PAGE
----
Paradigm Review

Reviewed May 20, 2017 on PC


PC, ,


April 6, 2017


Jacob Janerka


Jacob Janerka

Developed by a single Australian man (by the name of Jacob Janerka), Paradigm is a point-and-click adventure game that won’t soon be forgotten.

Paradigm recreates a surprisingly faithful point-and-click experience when comparing it to classics of the genre. Inspiration from games such as Day of the Tentacle and the Monkey Island series are clearly reflected in Paradigm, with crazy plot points, ludicrous characters and general comedy interwoven tightly within the game.

You play the game as Paradigm, an Eastern European, mutated human who would want nothing more than to make “sick beatsies” and wallow in his own self-deprecation. Although when a a tyrannical sloth antagonist is plotting doom, Paradigm is forced to step up as the only sane and capable member of his community.

The game has you explore the quirky town of Krusz and all its inhabitants, most of which are infuriatingly unhelpful, but hilariously weird. Characters such as an antagonistic sloth, a beat-boxing eggplant, sentient water-coolers, a delusional superhero with a cone on his head, and the cone-man’s mannequin girlfriend will all make an appearance. These characters and so many more drive the narrative and provide memorable moments of hilarity.

“Comedy in gaming can be quite hard to achieve but Paradigm manages it effortlessly”

Comedy in gaming can be quite hard to achieve but Paradigm manages it effortlessly. Anything from talking to a character to examining an object will provide some kind of witty dialogue which never really got old. Paradigm hit the humour hard and had me laugh out loud on a few different occasions, and grin sheepishly on many more.

Being Australian I think I was particularly susceptible to some of Janerka’s humour, but having said that, I’m confident that the game’s humour was fairly universal. Occasionally  jokes were overused, repeating some slight variant of the same joke in multiple different scenarios. Any cone found within the game tended to have some kind of  ‘cautionary’ joke attached to it, and self-deprivation was a safe bet for a lot of Paradigm’s lines. Although overused jokes didn’t end up being too much of an issue when fresh material was cropping up from start to finish.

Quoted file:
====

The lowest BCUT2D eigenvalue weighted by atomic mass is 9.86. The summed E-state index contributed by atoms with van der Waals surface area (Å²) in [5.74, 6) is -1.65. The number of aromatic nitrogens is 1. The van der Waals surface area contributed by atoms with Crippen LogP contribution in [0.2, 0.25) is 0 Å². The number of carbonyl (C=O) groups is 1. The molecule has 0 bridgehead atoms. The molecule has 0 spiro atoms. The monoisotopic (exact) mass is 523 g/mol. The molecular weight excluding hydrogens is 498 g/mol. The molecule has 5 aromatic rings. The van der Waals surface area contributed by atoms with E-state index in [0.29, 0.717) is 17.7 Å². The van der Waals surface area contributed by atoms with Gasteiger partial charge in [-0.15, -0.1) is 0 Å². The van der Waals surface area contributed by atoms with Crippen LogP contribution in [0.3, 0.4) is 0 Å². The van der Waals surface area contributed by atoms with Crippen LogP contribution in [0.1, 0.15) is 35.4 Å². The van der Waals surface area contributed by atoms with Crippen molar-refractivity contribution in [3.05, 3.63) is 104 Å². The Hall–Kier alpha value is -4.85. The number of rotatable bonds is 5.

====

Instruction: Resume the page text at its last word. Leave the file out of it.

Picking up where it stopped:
One issue common to the point-and-click genre is the addition of crazy logic puzzles where the solution to an issue isn’t comprehensible by any sane thought processes. These kinds of puzzles were mostly forgiven back in the heyday of point-and-clicks but I think by today’s standards it’s understood that trying to combine multiple items together until something finally works isn’t a fun gameplay mechanic. Paradigm, for the most part, managed to avoid these puzzles and had its solution grounded in logic. And in the instances where it wasn’t particularly logical, it instead facilitated humour, so I’ll give it a pass.


  • Faithful to the point-and-click genre
  • Wacky and memorable
  • Genuinely funny


  • Occasionally overused jokes

Paradigm feels like the kind of game a super excited teenager might make if they let their imagination run wild and nobody was there to tell them “no”. That may sound like an insult, but in this case, I’m glad they were given the opportunity.